Cryptococcal Meningitis

Shmuel Shoham, M.D., John G. Bartlett, M.D.
Cryptococcal Meningitis is a topic covered in the Johns Hopkins ABX Guide.

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PATHOGENS

  • Two main species complexes of Cryptococcus are important for human disease.
    • Cryptococcus neoformans
      • This is the predominant pathogen (~80% of human cryptococcosis cases) and is the most common cause of non-viral meningitis in people.
      • Worldwide distribution. Particularly prevalent in soil contaminated by guano.
      • Nomenclature is in flux with some arguing for two species (C. neoformans and C. deneoformans) while others arguing for a more comprehensive term C. neoformans complex.
    • Cryptococcus gattii:
      • Responsible for approximately 20% of human cases of cryptococcosis.
      • Understanding of distribution is evolving, but predominantly seen in tropical and subtropical climates (e.g., Australia, Oceania and parts of Africa, Asia, Europe and the Americas).
      • In North America, it has been associated with outbreaks in the Pacific Northwest (Vancouver Island, Washington, Oregon).
      • Nomenclature in flux with some arguing for 5 species (C. gattii, C deuterogattii, C. bacillisporus, C. tetragattii and C. decagattii) while others for a comprehensive C. gattii complex.
      • Unlike C. neoformans, is more commonly seen in healthy hosts.
      • Has reduced sensitivity to fluconazole and appears to be more virulent.
  • Pathogenesis:
    • Acquisition of organism:
      • The most common form of exposure is via inhalation of the fungal spore into airways.
      • Other forms of exposure are direct inoculation into the skin or transmission via organ transplant.
    • Cryptococcus has multiple virulence factors.
      • Foremost amongst those is the polysaccharide capsule that impairs immune response to the fungus and contributes to CNS disuse manifestations.
    • An effective immune response is critical to protection from infection, but an over-exuberant response is also responsible for neurological symptoms in both HIV and non-HIV patients.
    • Fate of infection:
      • Controlled via immune response and cleared--or remains in a chronic latent form (with the possibility of future reactivation).
      • Localized to the site of exposure (e.g., lung or skin).
      • May disseminate to various other sites including CNS (virtually any organ can be involved but most common also include bloodstream, skin, reticuloendothelial system, prostate).

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PATHOGENS

  • Two main species complexes of Cryptococcus are important for human disease.
    • Cryptococcus neoformans
      • This is the predominant pathogen (~80% of human cryptococcosis cases) and is the most common cause of non-viral meningitis in people.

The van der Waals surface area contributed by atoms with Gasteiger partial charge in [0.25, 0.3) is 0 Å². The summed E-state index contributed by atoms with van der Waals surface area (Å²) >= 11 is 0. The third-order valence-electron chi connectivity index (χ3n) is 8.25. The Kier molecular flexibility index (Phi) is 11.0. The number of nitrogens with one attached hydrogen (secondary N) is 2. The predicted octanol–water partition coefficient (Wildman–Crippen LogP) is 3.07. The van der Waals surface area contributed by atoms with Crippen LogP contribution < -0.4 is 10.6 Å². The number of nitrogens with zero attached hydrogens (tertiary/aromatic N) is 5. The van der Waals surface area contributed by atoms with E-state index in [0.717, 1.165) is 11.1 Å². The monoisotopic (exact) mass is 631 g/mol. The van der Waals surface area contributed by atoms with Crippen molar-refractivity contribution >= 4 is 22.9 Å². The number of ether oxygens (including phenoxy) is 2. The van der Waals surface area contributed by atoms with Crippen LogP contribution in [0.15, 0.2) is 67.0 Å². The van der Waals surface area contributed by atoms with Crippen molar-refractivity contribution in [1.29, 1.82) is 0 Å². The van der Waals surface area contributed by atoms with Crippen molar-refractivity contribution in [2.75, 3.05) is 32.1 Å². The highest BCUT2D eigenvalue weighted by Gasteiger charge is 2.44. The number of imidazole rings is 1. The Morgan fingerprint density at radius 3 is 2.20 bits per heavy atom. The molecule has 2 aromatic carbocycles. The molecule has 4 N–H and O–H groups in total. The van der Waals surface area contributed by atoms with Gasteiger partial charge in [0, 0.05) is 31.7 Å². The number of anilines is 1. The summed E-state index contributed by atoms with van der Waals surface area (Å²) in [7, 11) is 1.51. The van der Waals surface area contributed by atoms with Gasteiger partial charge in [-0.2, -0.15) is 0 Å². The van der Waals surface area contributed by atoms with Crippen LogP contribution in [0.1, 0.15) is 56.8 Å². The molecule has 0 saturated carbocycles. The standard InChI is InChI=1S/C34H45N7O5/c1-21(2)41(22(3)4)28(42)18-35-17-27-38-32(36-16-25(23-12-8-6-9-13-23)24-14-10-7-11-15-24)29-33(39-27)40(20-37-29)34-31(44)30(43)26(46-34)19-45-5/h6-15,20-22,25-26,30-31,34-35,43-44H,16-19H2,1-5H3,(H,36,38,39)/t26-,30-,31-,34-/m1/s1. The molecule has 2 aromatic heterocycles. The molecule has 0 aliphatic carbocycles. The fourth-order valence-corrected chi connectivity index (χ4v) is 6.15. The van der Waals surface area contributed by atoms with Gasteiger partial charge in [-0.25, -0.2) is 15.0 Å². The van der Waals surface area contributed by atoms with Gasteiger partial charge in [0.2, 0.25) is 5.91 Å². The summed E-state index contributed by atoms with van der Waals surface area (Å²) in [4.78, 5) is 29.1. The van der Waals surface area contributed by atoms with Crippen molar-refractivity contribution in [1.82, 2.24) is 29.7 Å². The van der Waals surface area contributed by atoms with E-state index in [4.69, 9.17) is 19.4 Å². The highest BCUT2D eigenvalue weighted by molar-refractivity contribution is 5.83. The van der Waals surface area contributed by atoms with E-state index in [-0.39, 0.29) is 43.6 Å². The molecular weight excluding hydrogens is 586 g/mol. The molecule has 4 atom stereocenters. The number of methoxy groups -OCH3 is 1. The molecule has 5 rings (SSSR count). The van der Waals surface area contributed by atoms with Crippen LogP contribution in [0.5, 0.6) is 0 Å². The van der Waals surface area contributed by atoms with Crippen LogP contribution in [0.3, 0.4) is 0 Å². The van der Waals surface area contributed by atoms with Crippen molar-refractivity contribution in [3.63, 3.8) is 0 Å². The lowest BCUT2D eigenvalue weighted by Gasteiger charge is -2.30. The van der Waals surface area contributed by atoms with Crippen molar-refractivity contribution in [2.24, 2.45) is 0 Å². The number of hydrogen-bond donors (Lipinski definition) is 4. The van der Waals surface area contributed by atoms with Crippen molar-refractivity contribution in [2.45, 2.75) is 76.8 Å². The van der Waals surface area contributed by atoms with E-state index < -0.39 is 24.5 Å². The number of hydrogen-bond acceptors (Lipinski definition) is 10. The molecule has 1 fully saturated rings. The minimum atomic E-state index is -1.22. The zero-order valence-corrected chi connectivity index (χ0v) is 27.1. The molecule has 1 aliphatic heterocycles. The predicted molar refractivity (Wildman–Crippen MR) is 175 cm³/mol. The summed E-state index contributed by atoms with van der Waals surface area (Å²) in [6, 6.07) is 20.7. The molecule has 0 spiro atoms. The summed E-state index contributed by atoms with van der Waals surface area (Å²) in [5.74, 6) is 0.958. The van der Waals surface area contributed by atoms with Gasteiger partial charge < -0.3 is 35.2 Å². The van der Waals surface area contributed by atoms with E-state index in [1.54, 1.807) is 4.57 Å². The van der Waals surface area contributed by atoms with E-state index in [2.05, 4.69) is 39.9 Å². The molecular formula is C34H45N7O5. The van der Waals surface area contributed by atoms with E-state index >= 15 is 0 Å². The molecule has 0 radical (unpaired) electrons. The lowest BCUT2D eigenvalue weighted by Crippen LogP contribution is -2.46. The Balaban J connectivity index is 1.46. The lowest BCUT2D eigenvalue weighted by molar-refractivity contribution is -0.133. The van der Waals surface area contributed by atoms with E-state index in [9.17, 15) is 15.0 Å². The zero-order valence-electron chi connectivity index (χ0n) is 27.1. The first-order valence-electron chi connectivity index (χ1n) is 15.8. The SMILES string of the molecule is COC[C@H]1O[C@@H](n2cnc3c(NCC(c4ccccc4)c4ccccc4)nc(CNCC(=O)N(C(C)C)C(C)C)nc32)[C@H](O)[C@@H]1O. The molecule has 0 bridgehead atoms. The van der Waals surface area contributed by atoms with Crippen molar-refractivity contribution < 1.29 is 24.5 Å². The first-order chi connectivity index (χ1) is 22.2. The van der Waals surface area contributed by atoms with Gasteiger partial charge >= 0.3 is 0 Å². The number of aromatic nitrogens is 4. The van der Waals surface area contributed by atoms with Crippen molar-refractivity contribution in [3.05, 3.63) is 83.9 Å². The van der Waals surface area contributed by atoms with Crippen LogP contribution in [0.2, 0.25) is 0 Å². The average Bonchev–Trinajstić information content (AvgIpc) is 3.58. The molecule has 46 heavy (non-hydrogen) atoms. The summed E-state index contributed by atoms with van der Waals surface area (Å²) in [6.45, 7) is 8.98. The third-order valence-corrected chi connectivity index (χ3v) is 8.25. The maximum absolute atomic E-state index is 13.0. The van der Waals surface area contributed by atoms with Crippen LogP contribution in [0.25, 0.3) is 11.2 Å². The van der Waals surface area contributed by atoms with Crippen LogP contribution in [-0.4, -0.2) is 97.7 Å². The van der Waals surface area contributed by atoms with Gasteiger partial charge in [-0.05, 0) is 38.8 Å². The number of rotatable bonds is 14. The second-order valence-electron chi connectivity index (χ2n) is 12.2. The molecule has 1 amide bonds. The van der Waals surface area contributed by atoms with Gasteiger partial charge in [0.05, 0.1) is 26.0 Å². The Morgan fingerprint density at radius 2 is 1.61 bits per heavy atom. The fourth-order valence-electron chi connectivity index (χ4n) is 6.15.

• Worldwide distribution. Particularly prevalent in soil contaminated by guano.
      • Nomenclature is in flux with some arguing for two species (C. neoformans and C. deneoformans) while others arguing for a more comprehensive term C. neoformans complex.
    • Cryptococcus gattii:
      • Responsible for approximately 20% of human cases of cryptococcosis.
      • Understanding of distribution is evolving, but predominantly seen in tropical and subtropical climates (e.g., Australia, Oceania and parts of Africa, Asia, Europe and the Americas).
      • In North America, it has been associated with outbreaks in the Pacific Northwest (Vancouver Island, Washington, Oregon).
      • Nomenclature in flux with some arguing for 5 species (C. gattii, C deuterogattii, C. bacillisporus, C. tetragattii and C. decagattii) while others for a comprehensive C. gattii complex.
      • Unlike C. neoformans, is more commonly seen in healthy hosts.
      • Has reduced sensitivity to fluconazole and appears to be more virulent.
  • Pathogenesis:
    • Acquisition of organism:
      • The most common form of exposure is via inhalation of the fungal spore into airways.
      • Other forms of exposure are direct inoculation into the skin or transmission via organ transplant.
    • Cryptococcus has multiple virulence factors.
      • Foremost amongst those is the polysaccharide capsule that impairs immune response to the fungus and contributes to CNS disuse manifestations.
    • An effective immune response is critical to protection from infection, but an over-exuberant response is also responsible for neurological symptoms in both HIV and non-HIV patients.
    • Fate of infection:
      • Controlled via immune response and cleared--or remains in a chronic latent form (with the possibility of future reactivation).
      • Localized to the site of exposure (e.g., lung or skin).
      • May disseminate to various other sites including CNS (virtually any organ can be involved but most common also include bloodstream, skin, reticuloendothelial system, prostate).

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Last updated: November 8, 2019